That is to say, you should always be able to take the marbles and go home. To fork, in open source projects, means to take all the code/data and create another project. This is made possible by the inherent “free”ness of GPL, CC, GFDL and other licenses. Many open source projects have been forked in the past because a sufficient chunk of the community didn’t like the rules they were being asked to comply with. Nobody controlled the code, so everyone controlled the code.

However, in the case of the OCLC debacle, via Annoyed Librarian:

To use a prison metaphor, it’s clear that librarians dropped the soap decades ago.

Or Stefano’s Linotype:

Basically, by using OCLC’s data you agree to protect their existence. And their monopoly (nobody else in the world does what they do, at the scale they do it). And with data that they didn’t even create.

In a time when everyone is using search engines as their first stop in finding answers, closing WorldCat further is a major step backwards. Like many other old-world companies, the OCLC is trying to remain relevant in the face of major paradigm shifts- in this regard, it is much like the Associated Press, which is losing relevance and support from member libraries (thanks Edward Vielmetti). If this was a commercial enterprise built by a million highly paid employees, it would make no difference what they did with their data. But this is a non-profit built on the backs of its members contributions.

As Princess Leia said:

The more you tighten your grip, Tarkin, the more star systems will slip through your fingers.

Resources:

How the Media Decides What’s News

ifcmediaproject.gif

This morning, I found Natalie Holloway had returned to the front page of CNN. This afternoon, I find a story on NYTimes.com by Brian Stelter about the Independent Film Channel’s new show ‘IFC Media Project‘ which explores, among other things, how certain stories make it to prime time.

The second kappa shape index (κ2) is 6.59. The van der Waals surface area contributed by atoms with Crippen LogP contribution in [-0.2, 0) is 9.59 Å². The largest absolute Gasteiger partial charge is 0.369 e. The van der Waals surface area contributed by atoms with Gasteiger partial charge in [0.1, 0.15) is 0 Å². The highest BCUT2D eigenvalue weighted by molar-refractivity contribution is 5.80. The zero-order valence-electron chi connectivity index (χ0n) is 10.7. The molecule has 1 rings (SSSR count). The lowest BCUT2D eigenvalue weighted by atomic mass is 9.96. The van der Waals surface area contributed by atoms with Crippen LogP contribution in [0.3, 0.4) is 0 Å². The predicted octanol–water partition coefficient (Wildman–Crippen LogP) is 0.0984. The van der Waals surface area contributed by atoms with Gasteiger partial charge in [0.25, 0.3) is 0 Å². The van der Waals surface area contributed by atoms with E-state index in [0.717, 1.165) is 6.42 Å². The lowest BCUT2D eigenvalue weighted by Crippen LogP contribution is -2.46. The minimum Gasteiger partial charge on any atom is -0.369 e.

“People love to hear stories about tragedies,” Mr. Garrison tells the producers, sitting in his office, a framed copy of a People magazine cover saying “What Happened to Caylee?” on the wall. “It’s like eating a potato chip; you just can’t stop.”

Cable channels presented almost 900 reports about Caylee in the first 12 weeks after she disappeared. “During that time, approximately 100,000 other children were reported missing,” the program observes.

The show hopes to look in to the military “analysts” that show up on the news programs who have clear conflicts of interest and how advertisers influence which stories get covered. The show will be hosted by Gideon Yago, who younglings may remember from MTV News.

Note: The IFC is advertising on the same page as this NYTimes.com article. Ironic?

Election Over: CNN Back to Non-Journalism

Now that the election is over, CNN and others can return to what they do best:

That’s their front page. The good news is, we will now discover Anna Nicole Smiths new baby, Michael Jacksons illness, that Paris Hilton actually supported McCain and that sources are reporting that journalism standards have been abducted, molested, killed and the remains are scattered all over the Hudson river.